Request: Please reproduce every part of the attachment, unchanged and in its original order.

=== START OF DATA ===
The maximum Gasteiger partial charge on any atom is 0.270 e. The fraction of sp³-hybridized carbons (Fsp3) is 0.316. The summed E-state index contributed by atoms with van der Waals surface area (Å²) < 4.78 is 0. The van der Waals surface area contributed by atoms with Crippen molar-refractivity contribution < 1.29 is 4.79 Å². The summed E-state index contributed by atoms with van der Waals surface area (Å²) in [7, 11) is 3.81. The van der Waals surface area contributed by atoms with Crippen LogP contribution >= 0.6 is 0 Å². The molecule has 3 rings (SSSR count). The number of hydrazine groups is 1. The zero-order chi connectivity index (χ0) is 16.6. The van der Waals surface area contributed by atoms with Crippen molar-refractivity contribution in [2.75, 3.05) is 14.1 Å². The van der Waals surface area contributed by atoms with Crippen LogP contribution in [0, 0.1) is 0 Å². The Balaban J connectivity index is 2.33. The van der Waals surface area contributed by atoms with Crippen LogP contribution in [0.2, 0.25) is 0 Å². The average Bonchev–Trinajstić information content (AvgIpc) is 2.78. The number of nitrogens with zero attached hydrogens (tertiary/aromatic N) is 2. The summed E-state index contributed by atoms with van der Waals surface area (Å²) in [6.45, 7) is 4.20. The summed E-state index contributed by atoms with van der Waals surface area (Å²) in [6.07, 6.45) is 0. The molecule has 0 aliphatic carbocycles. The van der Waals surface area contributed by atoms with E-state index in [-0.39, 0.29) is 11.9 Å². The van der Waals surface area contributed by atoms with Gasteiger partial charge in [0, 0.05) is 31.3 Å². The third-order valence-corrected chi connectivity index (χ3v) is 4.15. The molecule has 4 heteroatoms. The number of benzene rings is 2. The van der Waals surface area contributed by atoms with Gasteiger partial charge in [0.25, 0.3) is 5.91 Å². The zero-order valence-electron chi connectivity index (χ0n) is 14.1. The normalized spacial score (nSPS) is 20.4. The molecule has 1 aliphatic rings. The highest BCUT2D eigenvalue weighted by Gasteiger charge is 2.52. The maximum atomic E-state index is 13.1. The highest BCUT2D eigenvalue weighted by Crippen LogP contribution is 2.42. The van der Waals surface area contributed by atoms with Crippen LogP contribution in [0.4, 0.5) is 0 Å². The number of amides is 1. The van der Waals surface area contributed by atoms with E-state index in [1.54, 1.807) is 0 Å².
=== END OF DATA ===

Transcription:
The maximum Gasteiger partial charge on any atom is 0.270 e. The fraction of sp³-hybridized carbons (Fsp3) is 0.316. The summed E-state index contributed by atoms with van der Waals surface area (Å²) < 4.78 is 0. The van der Waals surface area contributed by atoms with Crippen molar-refractivity contribution < 1.29 is 4.79 Å². The summed E-state index contributed by atoms with van der Waals surface area (Å²) in [7, 11) is 3.81. The van der Waals surface area contributed by atoms with Crippen LogP contribution >= 0.6 is 0 Å². The molecule has 3 rings (SSSR count). The number of hydrazine groups is 1. The zero-order chi connectivity index (χ0) is 16.6. The van der Waals surface area contributed by atoms with Crippen molar-refractivity contribution in [2.75, 3.05) is 14.1 Å². The van der Waals surface area contributed by atoms with Crippen LogP contribution in [0, 0.1) is 0 Å². The Balaban J connectivity index is 2.33. The van der Waals surface area contributed by atoms with Crippen LogP contribution in [0.2, 0.25) is 0 Å². The average Bonchev–Trinajstić information content (AvgIpc) is 2.78. The number of nitrogens with zero attached hydrogens (tertiary/aromatic N) is 2. The summed E-state index contributed by atoms with van der Waals surface area (Å²) in [6.45, 7) is 4.20. The summed E-state index contributed by atoms with van der Waals surface area (Å²) in [6.07, 6.45) is 0. The molecule has 0 aliphatic carbocycles. The van der Waals surface area contributed by atoms with E-state index in [-0.39, 0.29) is 11.9 Å². The van der Waals surface area contributed by atoms with Gasteiger partial charge in [0, 0.05) is 31.3 Å². The third-order valence-corrected chi connectivity index (χ3v) is 4.15. The molecule has 4 heteroatoms. The number of benzene rings is 2. The van der Waals surface area contributed by atoms with Gasteiger partial charge in [0.25, 0.3) is 5.91 Å². The zero-order valence-electron chi connectivity index (χ0n) is 14.1. The normalized spacial score (nSPS) is 20.4. The molecule has 1 aliphatic rings. The highest BCUT2D eigenvalue weighted by Gasteiger charge is 2.52. The maximum atomic E-state index is 13.1. The highest BCUT2D eigenvalue weighted by Crippen LogP contribution is 2.42. The van der Waals surface area contributed by atoms with Crippen LogP contribution in [0.4, 0.5) is 0 Å². The number of amides is 1. The van der Waals surface area contributed by atoms with E-state index in [1.54, 1.807) is 0 Å².